“We must not allow the clock and the calendar to blind us to the fact that
each moment of life is a miracle and mystery.” ~ H. G. Wells.
There are so many times that I have caught myself living outside of the moment. I’m sure you can relate to this experience—it seems to be the way of our hectic, over-extended, and rushed lifestyle in America.
I know that I have frequently been one place, yet thinking about how I need or want to be somewhere else. The clock ticks and schedules beckon me to handle the next task of the day. Remaining committed to a to-do-list or even an extremely, well-organized calendar of appointments can cause anyone to no longer live in the moment.
But I wonder, is living in the moment all that it’s cracked up to be? I mean aren’t we supposed to organize, plan, and prepare for the future? If we’re not thinking about the future, how can we possibly be efficient, productive, and responsible?
Hmm, then it occurred to me. Maybe life shouldn’t always be so well-laid out that we forget to see the beauty of spontaneity. Maybe relaxing and living in the moment creates a freedom that makes us able to respond and creatively handle the next challenge. Maybe living in the moment allows us to really love life.
Children do it—they live in the moment. When they’re at play nothing gets in the way. What a gift! My 13-year old daughter, Siena, reminds me that each moment should be enjoyed. It’s like children are old souls filled with knowledge here to teach us adults (who think we know better) that living in the moment will bring peace.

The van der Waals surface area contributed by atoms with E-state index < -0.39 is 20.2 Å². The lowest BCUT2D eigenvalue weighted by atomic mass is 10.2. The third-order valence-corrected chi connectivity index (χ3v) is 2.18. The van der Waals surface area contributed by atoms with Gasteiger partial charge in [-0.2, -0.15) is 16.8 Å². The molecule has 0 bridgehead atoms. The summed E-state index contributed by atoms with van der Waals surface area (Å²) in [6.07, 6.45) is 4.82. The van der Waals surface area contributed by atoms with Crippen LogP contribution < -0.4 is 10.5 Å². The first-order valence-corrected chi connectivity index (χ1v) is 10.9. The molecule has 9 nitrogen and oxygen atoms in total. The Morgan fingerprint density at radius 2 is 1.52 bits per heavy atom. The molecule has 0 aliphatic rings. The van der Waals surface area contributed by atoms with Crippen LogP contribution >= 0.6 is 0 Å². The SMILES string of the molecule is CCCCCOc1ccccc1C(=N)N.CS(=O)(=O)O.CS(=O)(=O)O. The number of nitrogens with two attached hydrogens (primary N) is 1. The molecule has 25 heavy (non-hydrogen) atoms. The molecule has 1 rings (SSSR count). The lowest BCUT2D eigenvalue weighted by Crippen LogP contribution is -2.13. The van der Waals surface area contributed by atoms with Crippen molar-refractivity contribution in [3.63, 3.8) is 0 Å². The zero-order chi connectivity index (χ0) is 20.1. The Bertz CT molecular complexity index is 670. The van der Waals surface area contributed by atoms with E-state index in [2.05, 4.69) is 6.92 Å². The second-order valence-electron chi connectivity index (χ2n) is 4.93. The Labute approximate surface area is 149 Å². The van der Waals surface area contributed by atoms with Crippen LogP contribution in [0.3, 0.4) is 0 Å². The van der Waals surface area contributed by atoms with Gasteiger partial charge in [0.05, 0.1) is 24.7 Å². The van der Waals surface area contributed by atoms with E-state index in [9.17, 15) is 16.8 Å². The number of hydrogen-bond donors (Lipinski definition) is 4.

And so, I try every day. No, I am definitely not always successful at it. I took off my watch a few weeks ago because I read somewhere that leaving it behind on the dresser would give me a liberated feeling. The first day I removed my watch, I must have glanced down at my wrist a dozen or more times, only to see that the time read: a freckle past a hair. But it did create a feeling of freedom, until I remembered that my cellular telephone has a clock on it. Old habits die hard!
Yes, living in the moment is all that—if you can get connected with the moment because they pass rather quickly. Sometimes I try to hold on to a particular moment that was really wonderful. Or I try to get rid of an awful moment; however, I find both kinds pass quickly. So it seems to me that creating understanding and relishing each moment for what it has to offer—both good and bad—is really what life is all about.
The more we live in the moment the better we get at being present and handling all situations. Someone very smart said, “How wonderful it is that nobody need wait a single moment before starting to improve the world.” ~ Anne Frank.